Reckless Anti-Satellite Missile Testing Leads to Space Waste Crisis

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D-Orbit has entered into an agreement with Beyond Gravity to provide critical structural tools and components for the European Space Agency (ESA) reusable spacecraft. Satellite launch company D-Orbit, founded in Italy in 2011, will provide lightweight carbon fiber-reinforced polymer tools and metal parts for the spacecraft’s flight capabilities, it announced on Tuesday.

The deal, for an undisclosed amount, will see D-Orbit coordinate with Italian suppliers to help build the highly anticipated reusable rocket.

The rocket, known as the Space Rider, was inspired by eccentric billionaire and space pioneer Elon Musk, who was the first to successfully craft a rocket that was more than a one-shot wonder.

“We believe that this type of project, featuring collaboration between traditional businesses and New Space companies, is essential for the future of the new space economy,” said D-Orbit Chief Commercial Officer Renato Panesi. .

Space Rider is expected to be built by Thales Alenia Space, the project’s prime contractor, and will embark on missions lasting up to two months, testing pharmaceutical biomedicine and physical science experiments, as space becomes increasingly in addition to a commercial domain.

United States: too much debris for anti-missile tests

The United States has pledged to stop “reckless” anti-satellite missile (ASAT) testing, in an effort to reduce the amount of space debris stuck in Earth’s orbit, Vice President Kamala Harris said this week .

Space debris poses a significant threat to satellites also in orbit, and with at least 900,000 pieces of scrap – which also include spent rocket bodies and even astronaut tools – space agencies in the West have turned their attention towards the growing problem.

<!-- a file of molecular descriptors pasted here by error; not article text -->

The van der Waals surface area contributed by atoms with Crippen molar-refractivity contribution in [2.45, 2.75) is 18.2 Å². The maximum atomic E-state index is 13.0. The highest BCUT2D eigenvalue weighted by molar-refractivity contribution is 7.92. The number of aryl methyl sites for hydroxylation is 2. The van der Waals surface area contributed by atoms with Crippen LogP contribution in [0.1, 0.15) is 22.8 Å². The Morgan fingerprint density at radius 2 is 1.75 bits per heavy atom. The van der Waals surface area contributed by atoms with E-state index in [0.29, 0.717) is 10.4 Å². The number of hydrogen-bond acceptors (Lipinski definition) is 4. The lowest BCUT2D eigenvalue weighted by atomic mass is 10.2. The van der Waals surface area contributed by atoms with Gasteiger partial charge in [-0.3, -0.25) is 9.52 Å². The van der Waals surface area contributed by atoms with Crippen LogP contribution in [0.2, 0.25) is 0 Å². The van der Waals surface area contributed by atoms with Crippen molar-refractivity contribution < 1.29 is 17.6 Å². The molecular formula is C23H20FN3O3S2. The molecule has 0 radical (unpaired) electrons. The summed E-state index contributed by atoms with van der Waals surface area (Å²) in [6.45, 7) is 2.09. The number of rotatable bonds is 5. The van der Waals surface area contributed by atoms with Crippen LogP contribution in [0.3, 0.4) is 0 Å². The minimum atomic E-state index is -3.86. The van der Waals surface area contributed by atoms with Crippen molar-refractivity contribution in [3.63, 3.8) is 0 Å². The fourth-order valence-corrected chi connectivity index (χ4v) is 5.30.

In a statement on Tuesday, Harris said: “The long-lived debris created by these tests now threatens satellites and other space objects that are vital to the security, economic and scientific interests of all nations, and increase the risk to astronauts in space. Taken together, these tests undermine the long-term sustainability of outer space and jeopardize the exploration and use of space by all nations.

“Developing a common understanding of what constitutes safe and responsible space activities contributes to a more stable space environment by reducing the risk of miscommunication and miscalculation.

“This is particularly important as there is an ever-increasing number of states and non-governmental entities that rely on space services and space assets that are vulnerable to debris.”

It follows a report by the US security agency, saying that “China has also developed and will probably continue to develop weapons for use against orbiting satellites to degrade and deny adversary space capabilities. Related: Food prices soar as Russia’s war in Ukraine lingers

ASAT missile tests have already been carried out by countries such as the United States, China, India and Russia.

However, the announcement received backlash from Russian space agency boss and Putin ally Dmitry Rogozin on Twitter, during which he posted a photo of the International Space Station explosion.

Rogozin, emerging as a controversial figure on the social media platform, suggested that instead of the pledge being a gesture of goodwill, it was instead because the tests would no longer be needed.

“The United States has completed a series of anti-satellite weapons tests and has brought them into service with the US Space Force,” he wrote in response to Harris’ statements.

Delta and Starlink

The boss of US airline Delta has admitted that the carrier and SpaceX are in talks for Musk’s satellite broadband service on board his flights.

SpaceX executive Jonathan Hofeller previously spoke about the company’s talks with multiple airlines in 2021, The Wall Street Journal first reported.

Musk tweeted this time last year that Starlink antennas for airplanes would need to be certified for each aircraft type first – but would focus on popular people carriers such as 737 and A320 planes .

The aviation satellite connection market is “ripe for an overhaul,” Hofellor told a satellite conference last month.

While widespread adoption is believed to be a long way off, stay tuned.

By city AM

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